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M.J. Bell1, G.C. Wright1, M.J. McLaughlin2 , and A. Cruickshank1

1 Queensland Department of Primary Industries, PO Box 23, Kingaroy, Qld 4610
CSIRO Division of Soils, PMB No.2, Glen Osmond, SA 5064

The Australian peanut industry is expanding from traditional rainfed production into irrigated areas with acidic, sandy soils that have a long history of P fertiliser application (e.g. sugarcane and horticultural areas). These soil conditions have been associated with excessive accumulation of cadmium (Cd) in the harvestable portion of other crop species. Surveys of peanut kernel from some new areas have shown Cd levels exceeding the maximum permissable limit (MPL, 0.05 mg/kg). Preliminary experiments were undertaken to understand the mode of Cd uptake (pods v roots) in peanut, and to determine if genotypic differences in Cd accumulation exist.


Pot experiments with cv. Streeton were undertaken to determine mode of Cd uptake. Cd was differentially applied to physically separated pod and root zones, using DAP with <5 (-Cd) or 75 (+Cd) mg/kg Cd content. Two soil types were used (a Kingaroy Ferrosol and the A horizon of a Bundaberg red podsolic), with additional pod zone treatments of acid-washed sand included to provide a reference with high available Cd. Plants were grown to maturity and kernel Cd content determined. A field study was also undertaken, with kernel Cd content of 30 diverse genotypes grown on the Bundaberg red podsolic used to indicate genetic variation in Cd accumulation.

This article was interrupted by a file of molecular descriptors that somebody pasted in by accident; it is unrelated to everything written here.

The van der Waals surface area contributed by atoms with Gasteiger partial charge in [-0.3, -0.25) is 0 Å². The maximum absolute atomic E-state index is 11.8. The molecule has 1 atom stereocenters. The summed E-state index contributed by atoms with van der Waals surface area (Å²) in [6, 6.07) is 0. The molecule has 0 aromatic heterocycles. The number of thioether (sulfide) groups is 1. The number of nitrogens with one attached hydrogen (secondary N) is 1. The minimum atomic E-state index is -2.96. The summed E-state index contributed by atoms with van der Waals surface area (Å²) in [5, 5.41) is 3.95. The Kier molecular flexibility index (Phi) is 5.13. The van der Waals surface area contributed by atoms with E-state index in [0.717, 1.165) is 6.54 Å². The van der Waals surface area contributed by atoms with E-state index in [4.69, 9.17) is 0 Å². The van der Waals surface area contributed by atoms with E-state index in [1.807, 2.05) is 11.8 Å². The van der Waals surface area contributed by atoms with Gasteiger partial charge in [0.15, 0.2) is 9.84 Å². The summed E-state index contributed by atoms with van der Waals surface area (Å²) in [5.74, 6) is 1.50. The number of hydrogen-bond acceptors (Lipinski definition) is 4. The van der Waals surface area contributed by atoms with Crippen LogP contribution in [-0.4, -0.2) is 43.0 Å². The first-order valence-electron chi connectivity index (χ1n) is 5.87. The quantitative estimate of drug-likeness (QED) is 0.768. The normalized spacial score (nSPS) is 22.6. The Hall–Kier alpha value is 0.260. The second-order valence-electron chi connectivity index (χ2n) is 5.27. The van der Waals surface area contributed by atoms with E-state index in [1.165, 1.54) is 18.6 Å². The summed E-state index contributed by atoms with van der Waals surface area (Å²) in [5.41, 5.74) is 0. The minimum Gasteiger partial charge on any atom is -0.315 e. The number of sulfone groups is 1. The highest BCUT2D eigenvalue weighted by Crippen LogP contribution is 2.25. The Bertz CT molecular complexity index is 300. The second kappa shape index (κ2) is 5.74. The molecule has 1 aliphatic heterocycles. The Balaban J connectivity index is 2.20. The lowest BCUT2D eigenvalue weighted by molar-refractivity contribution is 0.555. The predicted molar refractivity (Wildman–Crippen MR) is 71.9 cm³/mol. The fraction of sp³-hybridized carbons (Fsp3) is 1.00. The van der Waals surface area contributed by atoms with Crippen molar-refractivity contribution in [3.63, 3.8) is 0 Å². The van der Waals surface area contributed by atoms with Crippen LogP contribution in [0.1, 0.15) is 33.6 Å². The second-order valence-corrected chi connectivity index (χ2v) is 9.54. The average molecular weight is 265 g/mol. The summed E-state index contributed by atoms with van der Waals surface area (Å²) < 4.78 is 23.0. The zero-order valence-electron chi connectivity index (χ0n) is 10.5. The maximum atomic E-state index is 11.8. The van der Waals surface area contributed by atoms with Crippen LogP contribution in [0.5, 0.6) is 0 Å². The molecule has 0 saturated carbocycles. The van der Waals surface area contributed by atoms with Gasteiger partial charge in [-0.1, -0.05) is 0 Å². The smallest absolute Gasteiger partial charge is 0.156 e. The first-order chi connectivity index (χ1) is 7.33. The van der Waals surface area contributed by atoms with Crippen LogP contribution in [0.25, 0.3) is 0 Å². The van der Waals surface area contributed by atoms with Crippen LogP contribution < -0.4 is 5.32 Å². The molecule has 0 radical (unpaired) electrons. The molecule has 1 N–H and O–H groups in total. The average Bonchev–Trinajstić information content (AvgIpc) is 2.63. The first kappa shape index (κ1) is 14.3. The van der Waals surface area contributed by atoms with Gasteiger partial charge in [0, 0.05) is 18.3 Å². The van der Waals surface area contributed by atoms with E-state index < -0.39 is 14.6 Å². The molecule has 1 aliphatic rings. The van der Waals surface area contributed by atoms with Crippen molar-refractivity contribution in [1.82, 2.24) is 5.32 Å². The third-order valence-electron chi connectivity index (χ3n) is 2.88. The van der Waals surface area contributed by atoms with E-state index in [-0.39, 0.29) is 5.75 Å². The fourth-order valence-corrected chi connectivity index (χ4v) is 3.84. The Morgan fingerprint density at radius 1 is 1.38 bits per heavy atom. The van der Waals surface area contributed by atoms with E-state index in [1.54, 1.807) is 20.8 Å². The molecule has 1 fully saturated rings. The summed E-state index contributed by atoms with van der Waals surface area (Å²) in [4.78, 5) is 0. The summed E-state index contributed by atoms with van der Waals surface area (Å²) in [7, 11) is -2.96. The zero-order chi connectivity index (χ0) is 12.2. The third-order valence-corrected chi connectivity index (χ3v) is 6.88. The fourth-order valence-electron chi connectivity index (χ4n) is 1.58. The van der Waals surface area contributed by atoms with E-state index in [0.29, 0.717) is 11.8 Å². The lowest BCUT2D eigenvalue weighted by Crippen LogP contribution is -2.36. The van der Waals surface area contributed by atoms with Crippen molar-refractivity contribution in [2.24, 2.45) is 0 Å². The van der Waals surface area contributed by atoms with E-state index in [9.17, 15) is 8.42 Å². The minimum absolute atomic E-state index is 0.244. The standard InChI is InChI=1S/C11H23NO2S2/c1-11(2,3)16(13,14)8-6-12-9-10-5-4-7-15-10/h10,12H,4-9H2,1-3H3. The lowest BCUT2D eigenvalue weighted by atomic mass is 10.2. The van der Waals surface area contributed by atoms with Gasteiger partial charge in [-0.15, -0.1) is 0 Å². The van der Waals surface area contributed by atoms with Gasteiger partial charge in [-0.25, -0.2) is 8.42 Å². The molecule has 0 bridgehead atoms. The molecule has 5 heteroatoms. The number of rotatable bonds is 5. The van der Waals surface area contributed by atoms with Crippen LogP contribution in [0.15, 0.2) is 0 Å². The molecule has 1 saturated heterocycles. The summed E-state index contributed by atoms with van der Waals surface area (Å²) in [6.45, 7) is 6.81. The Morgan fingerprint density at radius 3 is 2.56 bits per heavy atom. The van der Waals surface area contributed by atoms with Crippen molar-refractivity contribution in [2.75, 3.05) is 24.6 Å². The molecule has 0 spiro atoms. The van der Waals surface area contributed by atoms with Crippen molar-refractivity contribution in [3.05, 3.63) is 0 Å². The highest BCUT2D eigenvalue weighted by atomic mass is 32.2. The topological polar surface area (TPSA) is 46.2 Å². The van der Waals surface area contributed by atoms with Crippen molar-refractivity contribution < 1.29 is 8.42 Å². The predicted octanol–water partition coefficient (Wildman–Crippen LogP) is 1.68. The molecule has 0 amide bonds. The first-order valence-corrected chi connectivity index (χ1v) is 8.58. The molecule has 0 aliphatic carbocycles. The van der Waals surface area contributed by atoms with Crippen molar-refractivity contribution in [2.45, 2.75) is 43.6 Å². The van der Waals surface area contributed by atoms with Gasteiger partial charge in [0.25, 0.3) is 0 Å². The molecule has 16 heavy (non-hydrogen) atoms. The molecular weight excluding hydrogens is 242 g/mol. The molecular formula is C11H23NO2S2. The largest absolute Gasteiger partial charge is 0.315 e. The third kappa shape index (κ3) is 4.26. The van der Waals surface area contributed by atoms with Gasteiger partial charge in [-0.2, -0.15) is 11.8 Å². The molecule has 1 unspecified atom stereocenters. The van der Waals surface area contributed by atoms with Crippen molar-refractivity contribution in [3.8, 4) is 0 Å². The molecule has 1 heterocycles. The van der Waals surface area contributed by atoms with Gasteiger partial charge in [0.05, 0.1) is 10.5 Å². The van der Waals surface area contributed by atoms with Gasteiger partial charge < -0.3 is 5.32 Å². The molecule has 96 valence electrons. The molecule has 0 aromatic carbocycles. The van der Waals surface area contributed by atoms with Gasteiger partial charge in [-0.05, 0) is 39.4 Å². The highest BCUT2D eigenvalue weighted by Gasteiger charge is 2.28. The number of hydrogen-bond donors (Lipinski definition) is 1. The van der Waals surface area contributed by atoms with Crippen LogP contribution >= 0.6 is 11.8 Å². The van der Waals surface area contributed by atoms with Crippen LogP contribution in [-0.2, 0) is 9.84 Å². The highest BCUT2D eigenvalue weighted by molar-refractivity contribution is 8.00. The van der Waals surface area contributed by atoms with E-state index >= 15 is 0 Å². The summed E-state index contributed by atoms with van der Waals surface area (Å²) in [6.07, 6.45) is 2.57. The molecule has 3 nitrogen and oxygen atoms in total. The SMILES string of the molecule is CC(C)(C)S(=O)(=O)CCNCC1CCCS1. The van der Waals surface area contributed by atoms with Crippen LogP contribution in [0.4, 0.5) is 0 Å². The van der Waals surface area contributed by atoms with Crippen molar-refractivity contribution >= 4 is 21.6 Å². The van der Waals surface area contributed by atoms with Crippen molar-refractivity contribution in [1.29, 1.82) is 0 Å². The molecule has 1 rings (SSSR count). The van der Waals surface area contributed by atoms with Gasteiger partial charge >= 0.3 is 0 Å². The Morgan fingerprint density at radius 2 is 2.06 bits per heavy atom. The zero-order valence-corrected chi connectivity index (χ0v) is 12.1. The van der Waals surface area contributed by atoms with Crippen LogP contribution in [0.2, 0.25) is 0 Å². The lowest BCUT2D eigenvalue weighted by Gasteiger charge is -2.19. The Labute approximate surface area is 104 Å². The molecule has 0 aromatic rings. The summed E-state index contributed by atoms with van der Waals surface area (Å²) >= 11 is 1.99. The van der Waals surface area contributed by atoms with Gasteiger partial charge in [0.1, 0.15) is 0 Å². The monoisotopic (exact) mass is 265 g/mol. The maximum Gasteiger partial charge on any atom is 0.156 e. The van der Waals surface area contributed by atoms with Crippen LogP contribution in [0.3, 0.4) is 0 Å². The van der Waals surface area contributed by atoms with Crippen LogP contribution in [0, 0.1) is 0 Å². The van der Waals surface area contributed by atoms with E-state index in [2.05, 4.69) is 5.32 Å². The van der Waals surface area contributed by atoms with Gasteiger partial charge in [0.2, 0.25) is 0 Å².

Despite initial soil EDTA Cd levels which were greater in the Kingaroy Ferrosol (0.07 mg/kg) than in the Podsolic (0.04 mg/kg), high levels of Cd sorption in the Ferrosol resulted in minimal Cd uptake (Trt 1, Table 1). Cd levels exceeded the MRL when available Cd was present in the pod zone (Trt 3), and by a much greater margin when available Cd was present (Trt 4) and/or added to (Trt 5) the root zone. This result suggests that Cd is primarily taken up via the root system before re-translocation to developing pods, although direct uptake of limited quantities via pods may also be significant. Agronomic solutions to the problem will therefore involve consideration of both pod and root zones.

A large range in kernel Cd concentration was observed among peanut genotypes (0.16- 0.50 mg/kg) in the field study. Although no genotype had levels below the MPL, the extent of variation suggests screening for low Cd accumulating lines may be possible

Table 1. Cadmium concentration of peanut kernel (mg/kg) from the pot trial .

Pod zone

Root zone

Kernel Cd

1. Kingaroy Ferrosol, -Cd

Kingaroy Ferrosol, -Cd

0.007 a

2. Acid wash sand, -Cd

Kingaroy Ferrosol, -Cd

0.012 a

3. Acid wash sand, +Cd

Kingaroy Ferrosol, -Cd

0.067 b

4. Acid wash sand, -Cd

Bundaberg Podsolic,-Cd

0.185 c

5. Bundaberg Podsolic,-Cd

Bundaberg Podsolic,+Cd

0.306 d


This research was partly funded by Peanut Company of Australia, Kingaroy.

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